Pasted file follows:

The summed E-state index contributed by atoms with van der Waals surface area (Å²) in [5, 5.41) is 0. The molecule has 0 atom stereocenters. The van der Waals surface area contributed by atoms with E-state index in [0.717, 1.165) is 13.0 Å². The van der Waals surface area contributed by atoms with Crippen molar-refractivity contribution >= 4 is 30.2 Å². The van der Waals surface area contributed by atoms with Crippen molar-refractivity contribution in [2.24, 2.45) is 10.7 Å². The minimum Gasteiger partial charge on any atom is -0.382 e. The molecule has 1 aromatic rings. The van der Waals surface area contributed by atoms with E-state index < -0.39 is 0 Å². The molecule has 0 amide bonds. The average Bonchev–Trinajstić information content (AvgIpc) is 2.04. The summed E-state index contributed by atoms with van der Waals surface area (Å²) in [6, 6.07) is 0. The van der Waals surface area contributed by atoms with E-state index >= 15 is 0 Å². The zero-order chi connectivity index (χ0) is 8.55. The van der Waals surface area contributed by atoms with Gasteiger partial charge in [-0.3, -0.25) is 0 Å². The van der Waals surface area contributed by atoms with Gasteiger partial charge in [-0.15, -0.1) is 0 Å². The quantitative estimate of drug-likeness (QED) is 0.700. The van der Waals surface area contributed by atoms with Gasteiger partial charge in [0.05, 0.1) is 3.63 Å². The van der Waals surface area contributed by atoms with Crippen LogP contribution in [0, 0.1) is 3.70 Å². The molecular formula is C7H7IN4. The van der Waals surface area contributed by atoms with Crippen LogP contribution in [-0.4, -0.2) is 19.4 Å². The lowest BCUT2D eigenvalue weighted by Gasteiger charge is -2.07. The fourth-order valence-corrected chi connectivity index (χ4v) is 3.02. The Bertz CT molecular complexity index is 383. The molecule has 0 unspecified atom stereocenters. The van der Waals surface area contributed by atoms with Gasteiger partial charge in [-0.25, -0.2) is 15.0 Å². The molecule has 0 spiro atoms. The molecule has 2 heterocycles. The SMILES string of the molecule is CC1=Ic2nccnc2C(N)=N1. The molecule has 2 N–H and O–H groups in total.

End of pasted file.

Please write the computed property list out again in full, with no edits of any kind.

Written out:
The summed E-state index contributed by atoms with van der Waals surface area (Å²) in [5, 5.41) is 0. The molecule has 0 atom stereocenters. The van der Waals surface area contributed by atoms with E-state index in [0.717, 1.165) is 13.0 Å². The van der Waals surface area contributed by atoms with Crippen molar-refractivity contribution >= 4 is 30.2 Å². The van der Waals surface area contributed by atoms with Crippen molar-refractivity contribution in [2.24, 2.45) is 10.7 Å². The minimum Gasteiger partial charge on any atom is -0.382 e. The molecule has 1 aromatic rings. The van der Waals surface area contributed by atoms with E-state index < -0.39 is 0 Å². The molecule has 0 amide bonds. The average Bonchev–Trinajstić information content (AvgIpc) is 2.04. The summed E-state index contributed by atoms with van der Waals surface area (Å²) in [6, 6.07) is 0. The van der Waals surface area contributed by atoms with E-state index >= 15 is 0 Å². The zero-order chi connectivity index (χ0) is 8.55. The van der Waals surface area contributed by atoms with Gasteiger partial charge in [-0.3, -0.25) is 0 Å². The van der Waals surface area contributed by atoms with Gasteiger partial charge in [-0.15, -0.1) is 0 Å². The quantitative estimate of drug-likeness (QED) is 0.700. The van der Waals surface area contributed by atoms with Gasteiger partial charge in [0.05, 0.1) is 3.63 Å². The van der Waals surface area contributed by atoms with Crippen LogP contribution in [0, 0.1) is 3.70 Å². The molecular formula is C7H7IN4. The van der Waals surface area contributed by atoms with Crippen LogP contribution in [-0.4, -0.2) is 19.4 Å². The lowest BCUT2D eigenvalue weighted by Gasteiger charge is -2.07. The fourth-order valence-corrected chi connectivity index (χ4v) is 3.02. The Bertz CT molecular complexity index is 383. The molecule has 0 unspecified atom stereocenters. The van der Waals surface area contributed by atoms with Gasteiger partial charge in [-0.25, -0.2) is 15.0 Å². The molecule has 0 spiro atoms. The molecule has 2 heterocycles. The SMILES string of the molecule is CC1=Ic2nccnc2C(N)=N1. The molecule has 2 N–H and O–H groups in total.